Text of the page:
wherein rotating said cover assembly moves said cover assembly on said sleeve assembly to cover and uncover said clip assembly.
Description
BACKGROUND OF THE INVENTION

1. Field of the Invention

The present invention relates generally to a device for securing a protective sleeve onto a core exit thermocouple instrumentation (“CET”) column. More particularly, the present invention relates to a locking sleeve coupled to a reactor instrumentation protective sleeve, wherein the locking sleeve covers at least a portion of a clip assembly that couples the protective sleeve to the CET column.

2. Description of Related Art

During the assembly and reassembly of a commercial pressurized water reactor nuclear reactor vessel, it is necessary to protect the CET instrumentation leads. To provide this protection, these instrumentation leads are typically housed in a protective sleeve, conventionally known in the art as a “bullet nose assembly.” This protective sleeve is secured such that it is not removed with the reactor closure during disassembly. Typically the protective sleeve is secured to the CET instrumentation column using either a retaining ring or a spring-loaded C-shaped clip hinged at one end and selectively operable and closeable at the opposite end.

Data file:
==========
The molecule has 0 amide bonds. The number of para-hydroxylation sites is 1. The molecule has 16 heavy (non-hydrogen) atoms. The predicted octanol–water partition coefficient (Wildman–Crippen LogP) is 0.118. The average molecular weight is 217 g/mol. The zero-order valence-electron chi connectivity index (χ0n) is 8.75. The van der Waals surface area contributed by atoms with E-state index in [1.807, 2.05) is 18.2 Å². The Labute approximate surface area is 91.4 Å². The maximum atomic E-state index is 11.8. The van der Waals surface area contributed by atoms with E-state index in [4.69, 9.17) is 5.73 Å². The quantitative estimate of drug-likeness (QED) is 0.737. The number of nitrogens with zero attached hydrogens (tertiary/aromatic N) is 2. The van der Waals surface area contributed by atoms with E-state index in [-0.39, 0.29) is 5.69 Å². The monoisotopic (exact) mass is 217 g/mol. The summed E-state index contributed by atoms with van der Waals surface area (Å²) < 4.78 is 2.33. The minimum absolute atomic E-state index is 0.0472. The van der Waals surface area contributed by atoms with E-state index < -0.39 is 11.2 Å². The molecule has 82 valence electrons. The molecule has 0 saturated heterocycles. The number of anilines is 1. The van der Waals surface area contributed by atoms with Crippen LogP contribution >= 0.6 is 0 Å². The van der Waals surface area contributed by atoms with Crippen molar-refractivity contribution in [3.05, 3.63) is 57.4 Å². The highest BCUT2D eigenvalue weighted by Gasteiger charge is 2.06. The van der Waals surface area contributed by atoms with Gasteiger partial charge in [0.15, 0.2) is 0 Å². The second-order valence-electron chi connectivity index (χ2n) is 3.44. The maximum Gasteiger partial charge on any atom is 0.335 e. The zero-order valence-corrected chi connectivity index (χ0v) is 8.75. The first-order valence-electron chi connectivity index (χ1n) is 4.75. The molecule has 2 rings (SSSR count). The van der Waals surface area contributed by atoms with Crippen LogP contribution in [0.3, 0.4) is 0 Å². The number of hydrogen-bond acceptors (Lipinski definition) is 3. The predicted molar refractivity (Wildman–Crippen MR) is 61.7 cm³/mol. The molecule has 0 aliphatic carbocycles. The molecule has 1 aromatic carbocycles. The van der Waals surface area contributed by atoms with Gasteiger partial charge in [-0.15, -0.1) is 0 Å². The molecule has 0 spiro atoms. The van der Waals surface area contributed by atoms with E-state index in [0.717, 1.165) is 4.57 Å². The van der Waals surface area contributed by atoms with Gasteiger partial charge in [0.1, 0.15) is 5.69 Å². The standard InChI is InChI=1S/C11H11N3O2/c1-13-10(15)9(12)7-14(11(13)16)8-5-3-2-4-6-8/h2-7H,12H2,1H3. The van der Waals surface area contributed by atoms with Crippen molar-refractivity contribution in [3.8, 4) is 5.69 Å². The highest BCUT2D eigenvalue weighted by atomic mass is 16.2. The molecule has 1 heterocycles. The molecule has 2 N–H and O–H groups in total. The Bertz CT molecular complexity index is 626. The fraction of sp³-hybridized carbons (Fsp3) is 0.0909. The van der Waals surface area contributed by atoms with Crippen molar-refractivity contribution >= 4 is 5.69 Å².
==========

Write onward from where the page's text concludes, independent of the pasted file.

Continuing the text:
FIG. 1 shows and example of a prior art device. The locking device 1 includes a protective sleeve 2, a retaining ring or clip assembly 4 and a CET column 6.

The protective sleeve 2 is a cylindrically shaped member having an open center. The protective sleeve 2 also includes an annular groove 3 in its outer periphery. The annular groove 3 includes one or more apertures (not shown). The protective sleeve 2 is typically constructed from several open center cylindrical elements welded together to form the protective sleeve.

As seen in FIG. 1, the CET column 6 is a cylindrically shaped element having first and second ends. The first end (not shown) is fastened to the reactor vessel internals approximately ten feet below the protective sleeve 2. The second end 8 is the exit point for the CET instrumentation leads 7.